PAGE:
Most of the magic takes place via massive parallel processing in the Common Integrated Processors, of CIP's. These are racks that contain multiple modules, many with dual 32-bit microprocessors. The processing may be optimized for signal processing, data manipulation, or other functions, with data shuffled around on various data busses. The massive amount of processing gives us a lot of amazing capability, but it also can be a nightmare making all the 0's and 1's talk to each other. Throw in the vibrations and temperatures associated with slipping the surly bonds, and you have a local area network that would make even Bill Gates sleepless in Seattle.

So given all that technical background, how have avionics flights gone?

"It was hard to have a conversation - there were too many people talking."

Yogi must have been trying to do flight test in the AtlantaCenterairspace when he said that. On our early avionics flights from Marietta, GA, I launched into what must have been prime time for Delta Airlines. Ground delays had been caused by airframe and avionics problems, most of which had been seen before. It is interesting to note that the line between airframe and avionics problems blurs a bit with the F-22. The avionics must properly talk to various subsystem controllers to keep everything running smoothly. (ie the good news…the F-22 is highly integrated. But the bad news is…the F-22 is highly integrated.)

In any case, those early flights identified numerous issues that have been resolved over the years. Since that time, we have thoroughly evaluated all the sensors and the software that integrates all their information. We have proven some amazing systems, such as the In flight Data Link, that allows us to silently communicate with the other members of our formation. They could be miles away, unseen and unheard, yet each pilot will know the exact position, fuel state, weapons info, and targeting information, all without speaking a word over the secure voice channel. Pretty powerful capability when heading into harm's way.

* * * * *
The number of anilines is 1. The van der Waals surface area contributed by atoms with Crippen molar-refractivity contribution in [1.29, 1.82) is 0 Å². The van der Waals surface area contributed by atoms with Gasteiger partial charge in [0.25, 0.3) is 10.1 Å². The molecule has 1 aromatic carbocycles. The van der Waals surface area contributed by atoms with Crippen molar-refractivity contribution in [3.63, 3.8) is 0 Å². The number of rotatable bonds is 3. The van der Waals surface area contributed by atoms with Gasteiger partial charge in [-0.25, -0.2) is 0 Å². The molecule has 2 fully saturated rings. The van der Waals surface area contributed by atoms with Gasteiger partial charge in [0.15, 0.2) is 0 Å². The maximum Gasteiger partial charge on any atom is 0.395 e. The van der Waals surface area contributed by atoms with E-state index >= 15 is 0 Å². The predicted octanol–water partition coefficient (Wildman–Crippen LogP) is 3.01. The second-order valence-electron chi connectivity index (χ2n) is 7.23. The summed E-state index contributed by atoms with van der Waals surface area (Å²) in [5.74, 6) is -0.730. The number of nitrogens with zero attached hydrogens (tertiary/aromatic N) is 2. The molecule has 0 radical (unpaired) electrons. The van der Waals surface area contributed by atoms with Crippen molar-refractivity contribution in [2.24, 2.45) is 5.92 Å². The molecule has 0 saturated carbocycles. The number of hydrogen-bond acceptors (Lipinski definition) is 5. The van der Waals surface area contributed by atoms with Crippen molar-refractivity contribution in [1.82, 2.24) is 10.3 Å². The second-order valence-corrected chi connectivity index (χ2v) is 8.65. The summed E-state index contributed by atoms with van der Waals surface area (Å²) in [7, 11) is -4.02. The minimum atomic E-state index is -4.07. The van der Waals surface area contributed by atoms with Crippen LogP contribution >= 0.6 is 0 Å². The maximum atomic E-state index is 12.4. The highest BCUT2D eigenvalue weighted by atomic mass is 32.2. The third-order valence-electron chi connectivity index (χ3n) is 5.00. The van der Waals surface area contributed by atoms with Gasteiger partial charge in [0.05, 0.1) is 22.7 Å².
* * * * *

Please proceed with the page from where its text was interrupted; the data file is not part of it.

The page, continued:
Looking ahead, I get very excited about matching this outstanding air vehicle to a powerful integrated avionics suite. I have a coffee cup on my desk that I got as a souvenir at the Yarborough Air show in 1988. I had a chance to get a demo of some early helmet mounted cueing systems, and got the coffee cup which says "I flew the future". Well, looking at this leap in technology represented by the Raptor, it compels me to put a positive spin on another of Yogi's observations as it relates to air combat:

"The future ain't what it used to be."

Indeed.

Dusty sez:

Amazing, isn't it? I remember the Eagle coming on line and people were pretty impressed but this is the difference between that jet's '57 Chevy technology and today's Lambourgini Countach.

Dusty


John | Permalink | Comments (5) | Aircraft